Some place are simply hard to capture through the lens of a camera but Joshua Tree National Park has got to be one of the most photogenic place we have been this winter. I am a very amateur photographer so you can bet I was thrilled when I started viewing the beautiful park iPhone pictures on a larger iPad screen later. Joshua Tree was good to me for sure.
Not only is the park a beautiful place to photograph, the hiking is great too. It has been over 20 years since we had visited Joshua Tree so we spent the day getting reacquainted.
With two distinct desert ecosystems, the Mojave and the Colorado, Joshua Tree National Park has a fascinating variety of plants and animals who make their homes in a land sculpted by strong winds and occasional torrents of rain. The risk taker side of me is really jonesing to be in the desert when a major torrential downpour happens. Not so crazy as to want to be hiking in a slot canyon but perhaps somewhere high enough to safely watch all hell break loose!
The park website has some great info on safely visiting the park (okay, no info on where the best place is to watch a flash flood) as the weather can be extreme and there is no cell service inside the park. “Remember, your safety is your responsibility”. Hmm, was that directed at me specifically???
Dark night skies and the surreal geologic features make Joshua Tree a popular place to camp. With 792,510 acres, four visitors and nine campgrounds there are days of exploration to be had. We did some recon for sites large enough for the Roadhouse but like most national parks, big rigs like ours have a harder time finding a site that will accommodate length beyond 35 feet.
There are also many great picnic areas scattered all around this section of the park. We found a great lunch spot at one of the picnic areas near Jumbo Rocks.
We spent most of our day in the northwest section of the park doing short hikes and taking in all the natural beauty. We started the day by driving from Palm Springs to the Cottonwood Visitors Center. From there we worked our way up to Keys View stopping at the Cholla Gardens and a few other areas along the way.
Barker Dam is listed on the National Register of Historic Places and the 1.3 mike hike was my favorite of the day. The area is just stunning and the water there made it feel like a real oasis in the desert.
The dam was originally constructed by the Barker and Shay cattle company in 1902 and was added to several times by William “Bill” Keys, a homesteader and local legend. The dam serves as a tangible reminder of the tenacity and ingenuity of homesteaders struggling to survive in the extreme deserts of the American Southwest. Rusted metal pipes scavenged from abandoned mines protrude from the top of the masonry and concrete dam that catches and holds seasonal precipitation. No springs exist in the area, so catchments such as Barker Dam were vitally important for ranchers and homesteaders trying to settle the desert.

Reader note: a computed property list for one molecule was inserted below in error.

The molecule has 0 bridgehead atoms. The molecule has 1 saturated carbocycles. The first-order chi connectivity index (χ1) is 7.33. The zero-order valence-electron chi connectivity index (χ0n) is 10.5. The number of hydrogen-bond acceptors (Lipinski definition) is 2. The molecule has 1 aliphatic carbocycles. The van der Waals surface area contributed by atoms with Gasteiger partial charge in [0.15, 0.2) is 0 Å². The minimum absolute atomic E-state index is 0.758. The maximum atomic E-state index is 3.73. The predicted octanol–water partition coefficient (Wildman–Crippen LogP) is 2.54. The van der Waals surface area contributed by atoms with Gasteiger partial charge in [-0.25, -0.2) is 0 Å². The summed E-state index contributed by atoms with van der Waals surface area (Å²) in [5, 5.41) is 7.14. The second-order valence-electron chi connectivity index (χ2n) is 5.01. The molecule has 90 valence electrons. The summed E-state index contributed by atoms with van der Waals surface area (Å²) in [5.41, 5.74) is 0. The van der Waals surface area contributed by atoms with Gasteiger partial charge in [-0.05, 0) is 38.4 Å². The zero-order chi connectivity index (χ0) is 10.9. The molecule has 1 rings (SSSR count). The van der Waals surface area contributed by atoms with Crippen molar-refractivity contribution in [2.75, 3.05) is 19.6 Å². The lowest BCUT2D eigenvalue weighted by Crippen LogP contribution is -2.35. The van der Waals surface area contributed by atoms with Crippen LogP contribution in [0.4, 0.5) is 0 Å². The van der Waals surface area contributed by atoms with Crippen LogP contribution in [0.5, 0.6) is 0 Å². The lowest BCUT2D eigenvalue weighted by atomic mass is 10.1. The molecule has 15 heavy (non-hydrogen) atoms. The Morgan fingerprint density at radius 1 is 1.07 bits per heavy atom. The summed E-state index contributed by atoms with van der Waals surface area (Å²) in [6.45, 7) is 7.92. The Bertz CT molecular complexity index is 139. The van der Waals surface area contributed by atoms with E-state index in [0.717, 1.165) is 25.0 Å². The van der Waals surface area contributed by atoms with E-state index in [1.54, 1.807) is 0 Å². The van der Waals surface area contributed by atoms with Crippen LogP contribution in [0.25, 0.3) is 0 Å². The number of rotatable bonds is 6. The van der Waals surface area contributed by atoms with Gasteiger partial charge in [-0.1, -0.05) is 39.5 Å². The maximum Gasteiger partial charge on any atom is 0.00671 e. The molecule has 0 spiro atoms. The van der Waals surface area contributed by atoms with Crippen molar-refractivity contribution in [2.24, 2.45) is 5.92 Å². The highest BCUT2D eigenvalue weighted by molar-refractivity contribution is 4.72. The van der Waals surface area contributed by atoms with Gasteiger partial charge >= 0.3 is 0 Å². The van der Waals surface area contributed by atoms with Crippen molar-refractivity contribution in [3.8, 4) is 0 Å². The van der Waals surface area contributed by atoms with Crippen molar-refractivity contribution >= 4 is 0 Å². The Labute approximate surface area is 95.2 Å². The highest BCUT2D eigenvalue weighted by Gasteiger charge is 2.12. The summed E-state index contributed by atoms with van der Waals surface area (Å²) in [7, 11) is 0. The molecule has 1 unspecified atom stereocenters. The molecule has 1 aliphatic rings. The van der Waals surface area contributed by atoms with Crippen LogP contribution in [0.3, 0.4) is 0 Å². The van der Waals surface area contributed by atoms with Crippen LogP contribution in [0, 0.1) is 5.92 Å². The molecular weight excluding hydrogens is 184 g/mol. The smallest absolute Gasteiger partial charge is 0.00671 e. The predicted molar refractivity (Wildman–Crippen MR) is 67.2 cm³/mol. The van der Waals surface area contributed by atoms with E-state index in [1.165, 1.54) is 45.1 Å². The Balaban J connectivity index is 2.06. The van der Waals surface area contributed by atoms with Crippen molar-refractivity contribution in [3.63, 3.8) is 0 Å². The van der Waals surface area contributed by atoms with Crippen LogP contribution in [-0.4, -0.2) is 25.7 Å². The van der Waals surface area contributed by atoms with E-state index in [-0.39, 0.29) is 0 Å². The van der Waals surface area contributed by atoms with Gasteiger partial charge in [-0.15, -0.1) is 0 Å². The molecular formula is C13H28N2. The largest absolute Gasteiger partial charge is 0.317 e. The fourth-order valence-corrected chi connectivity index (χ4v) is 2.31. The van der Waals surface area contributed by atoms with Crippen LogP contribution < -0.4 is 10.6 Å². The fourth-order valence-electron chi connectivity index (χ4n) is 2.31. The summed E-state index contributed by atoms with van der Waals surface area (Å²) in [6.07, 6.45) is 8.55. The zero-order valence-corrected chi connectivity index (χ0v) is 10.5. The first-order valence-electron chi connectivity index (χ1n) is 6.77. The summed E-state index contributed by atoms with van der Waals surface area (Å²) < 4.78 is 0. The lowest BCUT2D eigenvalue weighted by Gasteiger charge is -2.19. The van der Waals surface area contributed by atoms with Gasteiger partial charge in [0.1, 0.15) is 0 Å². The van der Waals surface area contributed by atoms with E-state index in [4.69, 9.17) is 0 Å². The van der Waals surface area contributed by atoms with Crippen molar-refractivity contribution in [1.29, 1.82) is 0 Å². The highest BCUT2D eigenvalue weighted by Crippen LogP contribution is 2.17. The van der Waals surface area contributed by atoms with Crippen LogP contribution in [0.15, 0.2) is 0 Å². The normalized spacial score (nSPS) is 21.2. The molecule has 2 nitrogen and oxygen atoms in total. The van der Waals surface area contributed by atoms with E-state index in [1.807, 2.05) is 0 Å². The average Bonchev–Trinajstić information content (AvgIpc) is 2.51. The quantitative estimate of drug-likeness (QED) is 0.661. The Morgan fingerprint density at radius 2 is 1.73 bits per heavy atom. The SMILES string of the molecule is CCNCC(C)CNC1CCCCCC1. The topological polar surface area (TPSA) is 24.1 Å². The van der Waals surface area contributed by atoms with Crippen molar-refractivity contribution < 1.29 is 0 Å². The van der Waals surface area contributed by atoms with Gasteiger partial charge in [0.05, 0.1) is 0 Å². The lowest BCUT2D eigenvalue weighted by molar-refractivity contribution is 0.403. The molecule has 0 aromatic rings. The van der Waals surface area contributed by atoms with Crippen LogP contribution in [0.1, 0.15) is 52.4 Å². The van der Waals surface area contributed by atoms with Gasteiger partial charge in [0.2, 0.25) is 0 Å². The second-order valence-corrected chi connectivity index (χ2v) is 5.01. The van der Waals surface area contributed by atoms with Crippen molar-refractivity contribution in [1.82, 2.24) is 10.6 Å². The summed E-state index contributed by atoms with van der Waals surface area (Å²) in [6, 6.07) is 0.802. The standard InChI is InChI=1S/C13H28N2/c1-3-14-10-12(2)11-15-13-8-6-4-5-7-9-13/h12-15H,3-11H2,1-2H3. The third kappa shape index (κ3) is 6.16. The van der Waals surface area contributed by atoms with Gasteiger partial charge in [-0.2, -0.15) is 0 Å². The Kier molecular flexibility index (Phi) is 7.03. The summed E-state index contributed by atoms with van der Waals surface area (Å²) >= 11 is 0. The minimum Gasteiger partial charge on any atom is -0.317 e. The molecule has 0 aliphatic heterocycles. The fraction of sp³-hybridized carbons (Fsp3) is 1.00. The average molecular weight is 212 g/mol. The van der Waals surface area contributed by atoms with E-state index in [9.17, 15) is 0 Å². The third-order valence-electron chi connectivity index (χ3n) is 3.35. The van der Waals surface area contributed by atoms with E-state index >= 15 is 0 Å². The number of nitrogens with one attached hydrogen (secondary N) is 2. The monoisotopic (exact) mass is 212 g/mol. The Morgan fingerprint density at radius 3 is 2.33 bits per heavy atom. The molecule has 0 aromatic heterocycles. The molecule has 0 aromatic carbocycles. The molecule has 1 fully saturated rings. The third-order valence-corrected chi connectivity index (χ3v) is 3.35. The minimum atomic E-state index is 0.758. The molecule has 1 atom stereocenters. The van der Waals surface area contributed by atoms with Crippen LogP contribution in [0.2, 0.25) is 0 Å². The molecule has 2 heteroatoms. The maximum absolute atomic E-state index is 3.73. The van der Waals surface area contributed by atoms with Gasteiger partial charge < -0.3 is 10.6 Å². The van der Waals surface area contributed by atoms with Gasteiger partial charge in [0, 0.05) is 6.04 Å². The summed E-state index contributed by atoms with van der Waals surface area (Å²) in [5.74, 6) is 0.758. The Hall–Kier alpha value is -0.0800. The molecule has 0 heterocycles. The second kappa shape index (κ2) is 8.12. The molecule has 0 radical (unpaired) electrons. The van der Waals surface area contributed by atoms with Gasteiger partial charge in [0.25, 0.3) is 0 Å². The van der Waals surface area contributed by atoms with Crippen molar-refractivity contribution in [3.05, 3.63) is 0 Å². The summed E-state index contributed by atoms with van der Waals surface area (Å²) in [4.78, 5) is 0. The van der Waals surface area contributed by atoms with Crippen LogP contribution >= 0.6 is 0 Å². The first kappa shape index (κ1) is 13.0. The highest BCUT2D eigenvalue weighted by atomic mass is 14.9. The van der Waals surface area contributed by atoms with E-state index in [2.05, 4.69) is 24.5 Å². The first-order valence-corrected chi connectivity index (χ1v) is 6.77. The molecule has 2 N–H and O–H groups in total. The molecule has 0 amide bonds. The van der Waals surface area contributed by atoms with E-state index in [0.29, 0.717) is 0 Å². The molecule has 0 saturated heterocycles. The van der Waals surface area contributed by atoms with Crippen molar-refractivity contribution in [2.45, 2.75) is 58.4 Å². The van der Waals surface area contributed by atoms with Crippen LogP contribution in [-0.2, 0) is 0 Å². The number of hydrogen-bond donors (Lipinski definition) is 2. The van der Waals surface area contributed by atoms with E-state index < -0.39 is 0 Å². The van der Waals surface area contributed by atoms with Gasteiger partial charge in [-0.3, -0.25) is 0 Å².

Sadly, this historical dam has suffered serious vandalism and in 2015 the area around the dam was closed off to the public. REALLY, what the hell is wrong with people – when I read about things like this happening in such areas of beauty I really lose faith in humans. We are fast becoming a failed species.
Thankfully, the NPS partnered with the University of New Mexico who helped the Joshua Tree National Park develop a method of mitigating the scratched graffiti at Barker Dam. The year and a half partnership culminated with a weeklong project where architectural conservators from the University of New Mexico volunteered their skills to effectively cover the visual impacts of scratched graffiti from the entire surface of the dam. Okay, my faith in humans is slightly restored!
Bill Keys and the Desert Queen Ranch are quite a story. Unfortunately, we didn’t have time for the tour but it is on my list of things to do when we make another visit to the park. So, I promise a follow up to this at a later date!
Unlike the many rolling hills of sand found at other parts of Joshua Tree, Hidden Valley is composed mostly of large boulders and countless rock making it one of the most popular destinations in the park for rock climbers. That, and the fact that there is a campground just across the road with just nine super cool sites tucked back in the big boulders make this a popular place. So listen up avid campers, if you haven’t camped at Joshua Tree National Park, you should put it on your bucket list.
No climbing for us, instead we stuck to the trail and enjoyed the short walking/hiking trail around Hidden Valley. I can see why climbers love this area – the massive rocks ringing part of the valley are just spectacular. For non-climbers, Hidden Valley is one of the easiest trails in the park, despite the difficulty of rock climbing here. You can take in the rocks scaling to 4,200 feet at their highest point and the climbers climbing on them, all while hiking a loop trail that is just over a mile.
Hidden Valley has some interesting history too. Back in the 1870s a pair of brothers, Bill and Jim McHaney and their band of cowboys known as the McHaney Gang were known for stealing cattle and horses and hiding them between the rocks at Hidden Valley. They rebranded the cattle there, with 55-acres to do so. At the time, the herds had abundant amounts of grass to feed on, as it covered most of the valley’s floor.
After the herds were rebranded, they were sold off in other states. At one time a successful business, by the end of the 19th century, many cattlemen and miners had moved into the region and quickly it became too risky a business.
Our day in Joshua Tree came to an end all too soon and as dusk descended on the park, it was time to head back to Palm Springs. Good thing it is such an easy day trip from the Palm Springs area because we need several more days to explore the many parts of the park we didn’t get to.